Thursday, September 30, 2010


In 1946, at Zelda Fitzgerald's last evening at the home of friends, all were sitting on the porch, waiting until it was time to leave to take Zelda to the train station. As the time for the train to depart grew closer, the hosts kept stressing that perhaps they should be on their way...: "Zelda said we didn't need to worry, the train would not be on time anyway. We laughed and said, perhaps, but it was a risk we didn't intend to take. 'Oh, no,' she said, 'it will be all right. Scott has told me. Can't you see him sitting here beside me?'"

Scott had died in 1940. And when they finally arrived at the train station, they had a half-hour wait because the train was late.


And then these excerpts from her autobiographical novel "Caesar's Things":

An encounter between the main character and her brother:
"...Before she could say anything, her brother had his thumb in the eye-sockets and the child died of horror as the eye-ball came out in a film of white plasm. It was a pale blue eye; and that was the first indication that the thing he was playing with was a corpse... That God would let this happen had broken her heart forever and that was the way she would live."

An encounter between the main character and neighborhood boys:
"Then the boys assumed the air of authorized committee 'You won't have any friends -- nobody else will come to see you. That I promise you.'... They went up to the haunted school-yard so deep in shadows and creaking with felicities of murder to the splintery old swing and she was so miserable and trusting that her heart broke and for many years after she didn't want to live...."


And a story that the Fitzgeralds' friend Gerald Murphy told about an incident in the summer of 1929, when the couples had gone to see a documentary about underwater life: "There were all sorts and varieties of strange fish swimming by the camera...and then the movie began to show photos of the predatory fish in their natural habitat. Quite nonchalantly an octopus, using his tentacles to propel himself, moved diagonally across the screen. Zelda, who had been sitting on my right, shrieked and threw herself all the way across my lap onto my left shoulder and...screamed, 'What is it? What is it!' Now, we had all seen it and it moved very slowly -- it was perfectly obvious that it was an octopus -- but it had nevertheless frightened her to death. She was hardly a timid woman; I mean, she was really absolutely fearless and she was an expert swimmer. One simply didn't think she would have been so frightened by what she had seen, unless, of course, she had seen it as a distortion of something horrible."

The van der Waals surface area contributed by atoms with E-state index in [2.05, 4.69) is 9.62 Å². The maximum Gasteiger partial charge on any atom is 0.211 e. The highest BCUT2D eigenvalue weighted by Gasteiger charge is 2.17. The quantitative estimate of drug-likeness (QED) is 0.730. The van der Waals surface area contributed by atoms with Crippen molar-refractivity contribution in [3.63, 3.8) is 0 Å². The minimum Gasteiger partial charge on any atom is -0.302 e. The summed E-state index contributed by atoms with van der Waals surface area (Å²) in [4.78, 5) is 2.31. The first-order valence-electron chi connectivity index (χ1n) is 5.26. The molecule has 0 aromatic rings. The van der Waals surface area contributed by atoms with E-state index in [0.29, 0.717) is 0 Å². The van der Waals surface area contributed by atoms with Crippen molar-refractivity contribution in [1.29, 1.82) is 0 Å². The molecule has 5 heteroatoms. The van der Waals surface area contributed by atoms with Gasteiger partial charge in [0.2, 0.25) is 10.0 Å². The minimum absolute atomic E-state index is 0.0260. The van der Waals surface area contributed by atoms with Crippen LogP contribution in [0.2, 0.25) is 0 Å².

All of the above made the hair on my arms literally stand straight up. So exact a portrait of what it is to be haunted. The woman was haunted. In my late teens and early 20s, I had to deal with a few "otherworldly" incidents that spooked the hell out of me, but they for the most part faded after my mid-20s. Still, they gave me a taste of what I DIDN'T want to live with. I don't know that I had a choice; the spirits just kind of left me alone after a certain point, so I was lucky. I take that back: Maybe I did make some kind of conscious effort to "toughen up" psychologically, i.e., not leave myself so open to the haunts... By praying, for instance, to God, begging for peace... Not asking for more other-worldly knowledge, which I'd been as a young person been so hungry for, but rather for much, much less... Cowardly in a way, I suppose. But also life-saving. (Perhaps, also, the fact that I've had to actually earn a living for myself has prevented me from giving in to the extremes of my nature, has forced me to construct a workable way of dealing with everyday life. I financially have never had a choice in the matter. That mundanity also life-saving. As was, come to think of it, my overtly talkative and tattle-tale nature as a kid... While intellectually curious as a youngster, I was also very puritanical about boys lifting my skirt on the playground, Dad wanting me to sunbathe without my shirt at age 12, etc. It soon got around that I was the girl who "would tell." A junior Hard Bitch, in other words. But a little bitch who didn't get bothered.)

I think I admire people like Plath, Sexton, Zelda (and, yes, Sandra) for daring to go much further psychically and psychologically and artistically than I have been able or willing to go. My sense of outrage, and innate sense of self-preservation, have kept me linked to the mundane world that I constantly criticize so for its very ordinariness!

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